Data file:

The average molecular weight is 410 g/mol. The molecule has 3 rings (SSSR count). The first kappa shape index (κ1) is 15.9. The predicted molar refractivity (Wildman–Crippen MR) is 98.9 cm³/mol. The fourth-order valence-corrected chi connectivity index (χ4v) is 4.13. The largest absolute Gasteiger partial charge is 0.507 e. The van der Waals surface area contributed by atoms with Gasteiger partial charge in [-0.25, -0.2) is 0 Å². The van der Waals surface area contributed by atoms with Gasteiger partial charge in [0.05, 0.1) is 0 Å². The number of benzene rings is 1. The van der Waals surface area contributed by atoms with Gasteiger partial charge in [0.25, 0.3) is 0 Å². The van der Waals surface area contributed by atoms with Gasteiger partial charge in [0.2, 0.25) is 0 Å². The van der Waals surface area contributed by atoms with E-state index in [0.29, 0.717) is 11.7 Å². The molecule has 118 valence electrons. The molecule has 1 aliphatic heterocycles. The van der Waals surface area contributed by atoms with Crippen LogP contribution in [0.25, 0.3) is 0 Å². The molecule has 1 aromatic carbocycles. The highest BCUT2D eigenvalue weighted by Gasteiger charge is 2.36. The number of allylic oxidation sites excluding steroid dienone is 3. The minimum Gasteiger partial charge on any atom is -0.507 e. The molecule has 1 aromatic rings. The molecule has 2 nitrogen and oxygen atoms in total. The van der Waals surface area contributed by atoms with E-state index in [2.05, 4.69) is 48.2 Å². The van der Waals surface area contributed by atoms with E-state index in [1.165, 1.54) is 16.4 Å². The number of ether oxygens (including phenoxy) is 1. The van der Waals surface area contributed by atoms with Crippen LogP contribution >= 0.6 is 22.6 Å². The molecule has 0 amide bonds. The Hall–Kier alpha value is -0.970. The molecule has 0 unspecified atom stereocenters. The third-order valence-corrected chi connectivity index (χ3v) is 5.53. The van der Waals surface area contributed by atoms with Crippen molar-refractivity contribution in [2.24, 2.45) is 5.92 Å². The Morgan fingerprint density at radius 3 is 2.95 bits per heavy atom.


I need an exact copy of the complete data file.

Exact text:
The average molecular weight is 410 g/mol. The molecule has 3 rings (SSSR count). The first kappa shape index (κ1) is 15.9. The predicted molar refractivity (Wildman–Crippen MR) is 98.9 cm³/mol. The fourth-order valence-corrected chi connectivity index (χ4v) is 4.13. The largest absolute Gasteiger partial charge is 0.507 e. The van der Waals surface area contributed by atoms with Gasteiger partial charge in [-0.25, -0.2) is 0 Å². The van der Waals surface area contributed by atoms with Gasteiger partial charge in [0.05, 0.1) is 0 Å². The number of benzene rings is 1. The van der Waals surface area contributed by atoms with Gasteiger partial charge in [0.25, 0.3) is 0 Å². The van der Waals surface area contributed by atoms with Gasteiger partial charge in [0.2, 0.25) is 0 Å². The van der Waals surface area contributed by atoms with E-state index in [0.29, 0.717) is 11.7 Å². The molecule has 118 valence electrons. The molecule has 1 aliphatic heterocycles. The van der Waals surface area contributed by atoms with Crippen LogP contribution in [0.25, 0.3) is 0 Å². The molecule has 1 aromatic carbocycles. The highest BCUT2D eigenvalue weighted by Gasteiger charge is 2.36. The number of allylic oxidation sites excluding steroid dienone is 3. The minimum Gasteiger partial charge on any atom is -0.507 e. The molecule has 1 aromatic rings. The molecule has 2 nitrogen and oxygen atoms in total. The van der Waals surface area contributed by atoms with E-state index in [2.05, 4.69) is 48.2 Å². The van der Waals surface area contributed by atoms with E-state index in [1.165, 1.54) is 16.4 Å². The number of ether oxygens (including phenoxy) is 1. The van der Waals surface area contributed by atoms with Crippen LogP contribution >= 0.6 is 22.6 Å². The molecule has 0 amide bonds. The Hall–Kier alpha value is -0.970. The molecule has 0 unspecified atom stereocenters. The third-order valence-corrected chi connectivity index (χ3v) is 5.53. The van der Waals surface area contributed by atoms with Crippen molar-refractivity contribution in [2.24, 2.45) is 5.92 Å². The Morgan fingerprint density at radius 3 is 2.95 bits per heavy atom.